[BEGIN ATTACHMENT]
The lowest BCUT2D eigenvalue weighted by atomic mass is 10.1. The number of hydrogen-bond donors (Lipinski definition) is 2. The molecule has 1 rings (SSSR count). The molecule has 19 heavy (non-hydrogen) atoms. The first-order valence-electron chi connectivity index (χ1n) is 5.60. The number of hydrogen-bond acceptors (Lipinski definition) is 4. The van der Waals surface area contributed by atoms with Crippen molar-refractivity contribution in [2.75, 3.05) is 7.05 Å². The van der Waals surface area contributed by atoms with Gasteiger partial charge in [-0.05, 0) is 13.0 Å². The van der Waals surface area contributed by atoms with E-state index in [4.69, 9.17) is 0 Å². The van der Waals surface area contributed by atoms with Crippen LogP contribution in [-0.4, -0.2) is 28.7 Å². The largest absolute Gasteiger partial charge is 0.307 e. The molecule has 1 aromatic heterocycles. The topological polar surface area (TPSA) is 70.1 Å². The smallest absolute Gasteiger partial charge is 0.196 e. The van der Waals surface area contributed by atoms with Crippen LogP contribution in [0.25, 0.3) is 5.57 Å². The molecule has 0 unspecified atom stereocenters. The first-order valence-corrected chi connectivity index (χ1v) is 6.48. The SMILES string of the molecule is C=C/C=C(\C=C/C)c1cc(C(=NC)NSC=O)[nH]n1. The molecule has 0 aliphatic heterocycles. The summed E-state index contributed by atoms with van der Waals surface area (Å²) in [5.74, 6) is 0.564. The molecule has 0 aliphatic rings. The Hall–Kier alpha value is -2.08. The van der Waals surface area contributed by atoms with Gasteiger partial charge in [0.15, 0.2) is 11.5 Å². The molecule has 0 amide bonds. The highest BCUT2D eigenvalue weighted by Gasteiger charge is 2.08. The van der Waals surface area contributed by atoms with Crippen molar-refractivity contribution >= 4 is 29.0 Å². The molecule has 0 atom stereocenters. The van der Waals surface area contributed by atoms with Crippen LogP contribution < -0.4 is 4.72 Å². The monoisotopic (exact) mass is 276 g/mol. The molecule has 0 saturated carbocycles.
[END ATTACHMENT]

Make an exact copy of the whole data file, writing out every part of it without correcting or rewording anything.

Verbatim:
The lowest BCUT2D eigenvalue weighted by atomic mass is 10.1. The number of hydrogen-bond donors (Lipinski definition) is 2. The molecule has 1 rings (SSSR count). The molecule has 19 heavy (non-hydrogen) atoms. The first-order valence-electron chi connectivity index (χ1n) is 5.60. The number of hydrogen-bond acceptors (Lipinski definition) is 4. The van der Waals surface area contributed by atoms with Crippen molar-refractivity contribution in [2.75, 3.05) is 7.05 Å². The van der Waals surface area contributed by atoms with Gasteiger partial charge in [-0.05, 0) is 13.0 Å². The van der Waals surface area contributed by atoms with E-state index in [4.69, 9.17) is 0 Å². The van der Waals surface area contributed by atoms with Crippen LogP contribution in [-0.4, -0.2) is 28.7 Å². The largest absolute Gasteiger partial charge is 0.307 e. The molecule has 1 aromatic heterocycles. The topological polar surface area (TPSA) is 70.1 Å². The smallest absolute Gasteiger partial charge is 0.196 e. The van der Waals surface area contributed by atoms with Crippen LogP contribution in [0.25, 0.3) is 5.57 Å². The molecule has 0 unspecified atom stereocenters. The first-order valence-corrected chi connectivity index (χ1v) is 6.48. The SMILES string of the molecule is C=C/C=C(\C=C/C)c1cc(C(=NC)NSC=O)[nH]n1. The molecule has 0 aliphatic heterocycles. The summed E-state index contributed by atoms with van der Waals surface area (Å²) in [5.74, 6) is 0.564. The molecule has 0 aliphatic rings. The Hall–Kier alpha value is -2.08. The van der Waals surface area contributed by atoms with Gasteiger partial charge in [0.15, 0.2) is 11.5 Å². The molecule has 0 amide bonds. The highest BCUT2D eigenvalue weighted by Gasteiger charge is 2.08. The van der Waals surface area contributed by atoms with Crippen molar-refractivity contribution >= 4 is 29.0 Å². The molecule has 0 atom stereocenters. The van der Waals surface area contributed by atoms with Crippen LogP contribution < -0.4 is 4.72 Å². The monoisotopic (exact) mass is 276 g/mol. The molecule has 0 saturated carbocycles.